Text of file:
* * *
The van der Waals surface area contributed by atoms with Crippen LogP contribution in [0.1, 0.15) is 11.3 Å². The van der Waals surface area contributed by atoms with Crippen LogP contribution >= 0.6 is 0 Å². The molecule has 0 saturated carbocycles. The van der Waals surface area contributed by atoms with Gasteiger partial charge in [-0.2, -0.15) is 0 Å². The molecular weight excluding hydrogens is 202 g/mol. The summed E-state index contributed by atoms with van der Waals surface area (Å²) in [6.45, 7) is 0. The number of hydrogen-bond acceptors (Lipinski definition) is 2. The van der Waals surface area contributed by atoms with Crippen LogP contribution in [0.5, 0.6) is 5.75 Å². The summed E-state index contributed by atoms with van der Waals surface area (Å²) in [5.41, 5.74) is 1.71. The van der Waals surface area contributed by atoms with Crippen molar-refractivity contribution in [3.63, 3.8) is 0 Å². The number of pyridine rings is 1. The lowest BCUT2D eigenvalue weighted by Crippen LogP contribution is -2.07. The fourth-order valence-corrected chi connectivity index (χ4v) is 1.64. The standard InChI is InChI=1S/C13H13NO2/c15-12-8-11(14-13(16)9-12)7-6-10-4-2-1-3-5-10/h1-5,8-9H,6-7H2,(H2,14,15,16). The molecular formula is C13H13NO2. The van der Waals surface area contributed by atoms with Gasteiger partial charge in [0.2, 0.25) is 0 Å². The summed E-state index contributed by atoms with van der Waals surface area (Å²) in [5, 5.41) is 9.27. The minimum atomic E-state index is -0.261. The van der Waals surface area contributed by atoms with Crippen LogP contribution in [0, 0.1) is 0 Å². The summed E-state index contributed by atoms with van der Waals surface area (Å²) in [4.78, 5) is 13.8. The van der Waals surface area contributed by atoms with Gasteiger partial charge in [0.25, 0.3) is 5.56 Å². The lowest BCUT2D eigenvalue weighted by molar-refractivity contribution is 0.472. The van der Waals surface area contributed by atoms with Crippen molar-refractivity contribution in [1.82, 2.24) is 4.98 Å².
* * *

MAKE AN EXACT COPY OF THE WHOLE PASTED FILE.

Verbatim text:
The van der Waals surface area contributed by atoms with Crippen LogP contribution in [0.1, 0.15) is 11.3 Å². The van der Waals surface area contributed by atoms with Crippen LogP contribution >= 0.6 is 0 Å². The molecule has 0 saturated carbocycles. The van der Waals surface area contributed by atoms with Gasteiger partial charge in [-0.2, -0.15) is 0 Å². The molecular weight excluding hydrogens is 202 g/mol. The summed E-state index contributed by atoms with van der Waals surface area (Å²) in [6.45, 7) is 0. The number of hydrogen-bond acceptors (Lipinski definition) is 2. The van der Waals surface area contributed by atoms with Crippen LogP contribution in [0.5, 0.6) is 5.75 Å². The summed E-state index contributed by atoms with van der Waals surface area (Å²) in [5.41, 5.74) is 1.71. The van der Waals surface area contributed by atoms with Crippen molar-refractivity contribution in [3.63, 3.8) is 0 Å². The number of pyridine rings is 1. The lowest BCUT2D eigenvalue weighted by Crippen LogP contribution is -2.07. The fourth-order valence-corrected chi connectivity index (χ4v) is 1.64. The standard InChI is InChI=1S/C13H13NO2/c15-12-8-11(14-13(16)9-12)7-6-10-4-2-1-3-5-10/h1-5,8-9H,6-7H2,(H2,14,15,16). The molecular formula is C13H13NO2. The van der Waals surface area contributed by atoms with Gasteiger partial charge in [0.2, 0.25) is 0 Å². The summed E-state index contributed by atoms with van der Waals surface area (Å²) in [5, 5.41) is 9.27. The minimum atomic E-state index is -0.261. The van der Waals surface area contributed by atoms with Crippen LogP contribution in [0, 0.1) is 0 Å². The summed E-state index contributed by atoms with van der Waals surface area (Å²) in [4.78, 5) is 13.8. The van der Waals surface area contributed by atoms with Gasteiger partial charge in [0.25, 0.3) is 5.56 Å². The lowest BCUT2D eigenvalue weighted by molar-refractivity contribution is 0.472. The van der Waals surface area contributed by atoms with Crippen molar-refractivity contribution in [1.82, 2.24) is 4.98 Å².